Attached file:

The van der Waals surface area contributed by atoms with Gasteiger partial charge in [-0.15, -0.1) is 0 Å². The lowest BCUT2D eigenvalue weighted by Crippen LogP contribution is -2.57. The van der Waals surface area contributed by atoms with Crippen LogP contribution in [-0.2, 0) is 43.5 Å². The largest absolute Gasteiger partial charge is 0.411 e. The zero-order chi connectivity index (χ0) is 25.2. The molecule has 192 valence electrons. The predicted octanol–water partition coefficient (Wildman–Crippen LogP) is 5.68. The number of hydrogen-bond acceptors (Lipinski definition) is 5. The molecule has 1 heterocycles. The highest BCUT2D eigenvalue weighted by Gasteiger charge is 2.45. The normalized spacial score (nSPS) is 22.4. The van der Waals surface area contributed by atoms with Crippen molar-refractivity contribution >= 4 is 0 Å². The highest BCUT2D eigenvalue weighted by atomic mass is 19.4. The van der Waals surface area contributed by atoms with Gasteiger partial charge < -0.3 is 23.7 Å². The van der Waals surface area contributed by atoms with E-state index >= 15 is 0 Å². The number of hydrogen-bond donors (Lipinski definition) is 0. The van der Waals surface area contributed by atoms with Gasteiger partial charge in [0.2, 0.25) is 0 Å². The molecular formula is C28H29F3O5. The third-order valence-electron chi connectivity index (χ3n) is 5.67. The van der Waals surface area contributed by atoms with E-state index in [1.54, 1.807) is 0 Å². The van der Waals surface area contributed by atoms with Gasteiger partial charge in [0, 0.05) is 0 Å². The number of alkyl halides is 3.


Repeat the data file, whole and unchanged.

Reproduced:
The van der Waals surface area contributed by atoms with Gasteiger partial charge in [-0.15, -0.1) is 0 Å². The lowest BCUT2D eigenvalue weighted by Crippen LogP contribution is -2.57. The van der Waals surface area contributed by atoms with Crippen LogP contribution in [-0.2, 0) is 43.5 Å². The largest absolute Gasteiger partial charge is 0.411 e. The zero-order chi connectivity index (χ0) is 25.2. The molecule has 192 valence electrons. The predicted octanol–water partition coefficient (Wildman–Crippen LogP) is 5.68. The number of hydrogen-bond acceptors (Lipinski definition) is 5. The molecule has 1 heterocycles. The highest BCUT2D eigenvalue weighted by Gasteiger charge is 2.45. The normalized spacial score (nSPS) is 22.4. The van der Waals surface area contributed by atoms with Crippen molar-refractivity contribution >= 4 is 0 Å². The highest BCUT2D eigenvalue weighted by atomic mass is 19.4. The van der Waals surface area contributed by atoms with Gasteiger partial charge < -0.3 is 23.7 Å². The van der Waals surface area contributed by atoms with E-state index >= 15 is 0 Å². The number of hydrogen-bond donors (Lipinski definition) is 0. The van der Waals surface area contributed by atoms with Gasteiger partial charge in [0.2, 0.25) is 0 Å². The molecular formula is C28H29F3O5. The third-order valence-electron chi connectivity index (χ3n) is 5.67. The van der Waals surface area contributed by atoms with E-state index in [1.54, 1.807) is 0 Å². The van der Waals surface area contributed by atoms with Gasteiger partial charge in [0, 0.05) is 0 Å². The number of alkyl halides is 3.